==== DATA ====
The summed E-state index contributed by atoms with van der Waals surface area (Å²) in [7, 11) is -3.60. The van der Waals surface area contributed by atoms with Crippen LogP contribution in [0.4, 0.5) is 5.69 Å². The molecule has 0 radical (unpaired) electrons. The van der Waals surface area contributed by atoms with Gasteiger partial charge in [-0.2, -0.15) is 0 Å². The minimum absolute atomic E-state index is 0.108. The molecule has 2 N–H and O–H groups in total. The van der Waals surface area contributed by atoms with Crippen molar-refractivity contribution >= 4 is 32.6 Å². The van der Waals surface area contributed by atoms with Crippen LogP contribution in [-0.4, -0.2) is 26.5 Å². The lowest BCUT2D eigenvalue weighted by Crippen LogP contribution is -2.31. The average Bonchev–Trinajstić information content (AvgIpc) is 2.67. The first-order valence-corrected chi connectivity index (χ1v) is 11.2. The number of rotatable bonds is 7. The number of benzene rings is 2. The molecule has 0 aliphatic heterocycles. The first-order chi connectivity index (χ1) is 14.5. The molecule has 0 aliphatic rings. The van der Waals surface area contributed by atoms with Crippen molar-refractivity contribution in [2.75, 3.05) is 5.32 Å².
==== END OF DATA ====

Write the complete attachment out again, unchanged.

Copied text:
The summed E-state index contributed by atoms with van der Waals surface area (Å²) in [7, 11) is -3.60. The van der Waals surface area contributed by atoms with Crippen LogP contribution in [0.4, 0.5) is 5.69 Å². The molecule has 0 radical (unpaired) electrons. The van der Waals surface area contributed by atoms with Gasteiger partial charge in [-0.2, -0.15) is 0 Å². The minimum absolute atomic E-state index is 0.108. The molecule has 2 N–H and O–H groups in total. The van der Waals surface area contributed by atoms with Crippen molar-refractivity contribution >= 4 is 32.6 Å². The van der Waals surface area contributed by atoms with Crippen LogP contribution in [-0.4, -0.2) is 26.5 Å². The lowest BCUT2D eigenvalue weighted by Crippen LogP contribution is -2.31. The average Bonchev–Trinajstić information content (AvgIpc) is 2.67. The first-order valence-corrected chi connectivity index (χ1v) is 11.2. The number of rotatable bonds is 7. The number of benzene rings is 2. The molecule has 0 aliphatic heterocycles. The first-order chi connectivity index (χ1) is 14.5. The molecule has 0 aliphatic rings. The van der Waals surface area contributed by atoms with Crippen molar-refractivity contribution in [2.75, 3.05) is 5.32 Å².